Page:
Blind tribalism is a breeding ground for conformity and cultural conditioning. It’s rampant in the modern world and its led creativity and development researchers to suggest that:

“We have generally been unwilling to explore the extent to which we are shaped by our culture, and in the case of encouragement and promotions of creativity, we have focused on individual factors rather than attempts to change social circumstances” (Montuori & Purser, 1997, p. 4)

A big part of knowing ourselves is knowing the extent of our pre-programmed cultural conditioning and figuring out how open and or close we are to “reasoning from first principles”.

Blind tribalism makes us adopt cultural values that control our thinking, our behaviour and manipulates the way we live our lives. Knowing who we are is about choosing our values and then using these values to direct our lives and guide how we coach – reasoning from our own first principles.

This is easier said than done, however to stimulate this change WBW suggests we all need three major epiphany’s. And research supports this idea, indeed studies of diversifying experiences, like sudden parental loss, forced immigration and multicultural experiences have been seen to break well-established (culturally conditioned) cognitive patterns. In Tim’s words the following Epiphany’s allow us to re-program / update our software.

Epiphany # 1: I know nothing (and that’s ok).

The smart people are the ones who realise how little they know.

Isaac Newton: “To myself I am only a child playing on the beach, while vast oceans of truth lie undiscovered before me.”

And Richard Feynman: “I was born not knowing and have had only a little time to change that here and there.”

And Niels Bohr: “Every sentence I utter must be understood not as an affirmation, but as a question.”

Elon Musk has his own version: “You should take the approach that you’re wrong. Your goal is to be less wrong.”

For me a lot of this is about replacing ego with humility.

When I’m coaching, humility may allow me to recognising that when I see a player “making a ‘mistake’” what I thought was happening may be very different from what the player was attempting. Humility allows me to consider what the player may have been trying to do:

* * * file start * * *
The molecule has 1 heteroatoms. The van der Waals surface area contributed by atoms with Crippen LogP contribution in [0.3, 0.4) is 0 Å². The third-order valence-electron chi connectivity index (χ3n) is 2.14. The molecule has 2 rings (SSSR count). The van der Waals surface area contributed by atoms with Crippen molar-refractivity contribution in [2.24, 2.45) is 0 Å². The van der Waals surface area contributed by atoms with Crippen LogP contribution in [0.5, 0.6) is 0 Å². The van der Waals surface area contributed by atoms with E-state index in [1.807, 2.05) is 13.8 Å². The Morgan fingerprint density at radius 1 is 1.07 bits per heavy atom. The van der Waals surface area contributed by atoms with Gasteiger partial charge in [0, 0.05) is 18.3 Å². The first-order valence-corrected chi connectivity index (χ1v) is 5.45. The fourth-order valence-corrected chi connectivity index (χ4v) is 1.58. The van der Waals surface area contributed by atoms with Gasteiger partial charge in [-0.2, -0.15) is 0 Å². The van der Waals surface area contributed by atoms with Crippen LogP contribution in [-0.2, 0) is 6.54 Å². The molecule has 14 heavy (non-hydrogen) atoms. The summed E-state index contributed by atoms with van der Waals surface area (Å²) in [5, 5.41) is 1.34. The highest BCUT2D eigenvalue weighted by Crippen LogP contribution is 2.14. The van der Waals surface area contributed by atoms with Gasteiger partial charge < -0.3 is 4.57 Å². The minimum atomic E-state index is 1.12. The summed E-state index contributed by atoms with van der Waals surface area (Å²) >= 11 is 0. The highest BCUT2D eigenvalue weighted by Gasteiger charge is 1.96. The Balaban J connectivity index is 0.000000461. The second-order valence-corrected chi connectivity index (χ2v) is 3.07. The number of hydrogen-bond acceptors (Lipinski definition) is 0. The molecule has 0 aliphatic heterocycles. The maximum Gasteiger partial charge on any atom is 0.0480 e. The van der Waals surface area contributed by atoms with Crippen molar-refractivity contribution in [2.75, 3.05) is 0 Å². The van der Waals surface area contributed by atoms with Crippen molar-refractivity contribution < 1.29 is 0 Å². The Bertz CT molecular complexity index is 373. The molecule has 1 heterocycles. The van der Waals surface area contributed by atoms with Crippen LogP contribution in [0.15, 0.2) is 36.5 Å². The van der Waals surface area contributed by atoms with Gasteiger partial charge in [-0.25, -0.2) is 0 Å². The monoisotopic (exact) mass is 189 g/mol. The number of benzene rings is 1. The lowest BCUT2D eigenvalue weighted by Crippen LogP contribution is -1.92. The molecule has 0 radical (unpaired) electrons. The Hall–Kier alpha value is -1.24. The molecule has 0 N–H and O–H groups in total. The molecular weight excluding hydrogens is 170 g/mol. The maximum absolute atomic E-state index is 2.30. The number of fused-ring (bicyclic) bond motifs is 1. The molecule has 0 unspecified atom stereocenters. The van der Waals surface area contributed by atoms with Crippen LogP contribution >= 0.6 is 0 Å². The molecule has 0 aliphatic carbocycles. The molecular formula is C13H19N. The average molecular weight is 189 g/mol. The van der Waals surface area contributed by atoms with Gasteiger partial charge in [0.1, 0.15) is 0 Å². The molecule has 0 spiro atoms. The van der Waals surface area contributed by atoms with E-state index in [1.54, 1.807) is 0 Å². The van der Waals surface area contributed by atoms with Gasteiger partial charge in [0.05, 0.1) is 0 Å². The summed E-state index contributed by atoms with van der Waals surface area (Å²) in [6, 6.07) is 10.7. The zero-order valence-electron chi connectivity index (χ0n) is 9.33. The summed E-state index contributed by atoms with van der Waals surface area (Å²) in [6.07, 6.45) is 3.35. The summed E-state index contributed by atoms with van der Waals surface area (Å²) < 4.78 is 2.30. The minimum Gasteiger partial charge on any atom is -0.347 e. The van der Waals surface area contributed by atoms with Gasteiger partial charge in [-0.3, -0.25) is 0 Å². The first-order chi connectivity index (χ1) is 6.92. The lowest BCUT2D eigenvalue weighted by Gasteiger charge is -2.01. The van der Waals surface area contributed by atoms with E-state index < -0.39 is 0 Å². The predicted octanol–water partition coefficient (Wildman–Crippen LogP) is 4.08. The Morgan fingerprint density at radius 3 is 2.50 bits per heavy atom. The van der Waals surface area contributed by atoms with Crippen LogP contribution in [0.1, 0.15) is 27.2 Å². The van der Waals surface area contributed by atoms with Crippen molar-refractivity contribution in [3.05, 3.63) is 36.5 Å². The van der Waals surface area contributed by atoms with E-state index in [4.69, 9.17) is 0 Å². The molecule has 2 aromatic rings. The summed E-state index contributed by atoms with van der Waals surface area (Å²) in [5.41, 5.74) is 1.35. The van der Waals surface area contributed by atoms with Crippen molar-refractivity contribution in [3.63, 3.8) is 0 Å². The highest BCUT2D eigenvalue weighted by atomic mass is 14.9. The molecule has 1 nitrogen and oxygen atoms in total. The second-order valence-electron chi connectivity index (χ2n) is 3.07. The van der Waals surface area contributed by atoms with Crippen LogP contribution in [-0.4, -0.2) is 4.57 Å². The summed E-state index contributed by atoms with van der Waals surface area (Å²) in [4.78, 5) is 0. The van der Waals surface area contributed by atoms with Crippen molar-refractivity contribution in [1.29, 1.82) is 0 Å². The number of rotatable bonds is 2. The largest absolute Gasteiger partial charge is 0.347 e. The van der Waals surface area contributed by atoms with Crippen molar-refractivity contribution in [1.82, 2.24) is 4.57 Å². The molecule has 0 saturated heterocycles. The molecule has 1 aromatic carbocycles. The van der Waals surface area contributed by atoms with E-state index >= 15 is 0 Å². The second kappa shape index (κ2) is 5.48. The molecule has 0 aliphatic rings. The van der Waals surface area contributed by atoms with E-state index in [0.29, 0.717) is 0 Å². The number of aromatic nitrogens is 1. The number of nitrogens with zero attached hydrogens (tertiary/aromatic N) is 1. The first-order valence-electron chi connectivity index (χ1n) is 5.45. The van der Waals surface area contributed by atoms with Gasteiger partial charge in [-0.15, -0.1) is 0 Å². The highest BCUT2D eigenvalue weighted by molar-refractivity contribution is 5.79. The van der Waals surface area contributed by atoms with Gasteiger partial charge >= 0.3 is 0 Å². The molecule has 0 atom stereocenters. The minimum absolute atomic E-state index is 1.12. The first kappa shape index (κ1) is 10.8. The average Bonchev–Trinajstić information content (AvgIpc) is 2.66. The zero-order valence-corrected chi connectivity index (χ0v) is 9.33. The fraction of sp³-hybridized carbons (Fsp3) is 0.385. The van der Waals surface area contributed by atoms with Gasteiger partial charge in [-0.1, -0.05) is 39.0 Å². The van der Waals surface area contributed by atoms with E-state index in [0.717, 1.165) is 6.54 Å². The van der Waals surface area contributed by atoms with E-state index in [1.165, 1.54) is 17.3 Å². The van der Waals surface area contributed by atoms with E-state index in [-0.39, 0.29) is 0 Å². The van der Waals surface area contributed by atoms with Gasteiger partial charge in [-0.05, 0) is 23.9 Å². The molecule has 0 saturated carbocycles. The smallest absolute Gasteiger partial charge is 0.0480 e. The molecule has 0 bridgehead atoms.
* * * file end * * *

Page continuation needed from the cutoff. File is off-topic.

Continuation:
• Something that I never could
  • Something that I might not be able to comprehend
  • Something that they may not be able to articulate in words (even if I ask)
  • Something that made sense in that fleeting moment of the game given their skill set.

This humility opens the space for creativity.

Epiphany # 2 is that while we know nothing as an individual we know even less as a group or society.

Steve Jobs

“When you grow up, you tend to get told the world is the way it is and your life is just to live your life inside the world. Try not to bash into the walls too much. Try to have a nice family life, have fun, save a little money. That’s a very limited life. Life can be much broader once you discover one simple fact. And that is: Everything around you that you call life was made up by people that were no smarter than you. And you can change it, you can influence it, you can build your own things that other people can use. Once you learn that, you’ll never be the same again.”

This is about cultivating a healthy disrespect for society, conformity and blind tribalism. It’s about seeing the world differently. Research suggests:

Only once we have overcome our social conditioning can we fulfil our creative potential (Simonton, 1999).

Tim explains further: “Being a gamechanger is just having little enough respect for the game that you realize there’s no good reason not to change the rules. Being a trailblazer is just not respecting the beaten path and so deciding to blaze yourself a new one. Being a groundbreaker is just knowing that the ground wasn’t laid by anyone that impressive and so feeling no need to keep it intact. Not respecting society is totally counterintuitive to what we’re taught when we grow up – but it makes perfect sense if you just look at what your eyes and experience tell you. There are clues all around showing us that conventional wisdom doesn’t know shit. Conventional wisdom worships the status quo and always assumes that everything is the way it is for a good reason—and history is one long record of status quo dogma being proven wrong again and again”.

Epiphany # 3 Fearlessness is fundamental and taking risks essential

I’m going to let the modern philosopher Alan Watts explain this one in this short video:

If we choose our values and live by them with open-minded humility we have a chance of knowing ourselves, becoming open to change and having nothing to fear.

The first step is to question everything, this is the key characteristic of the worlds best coaches.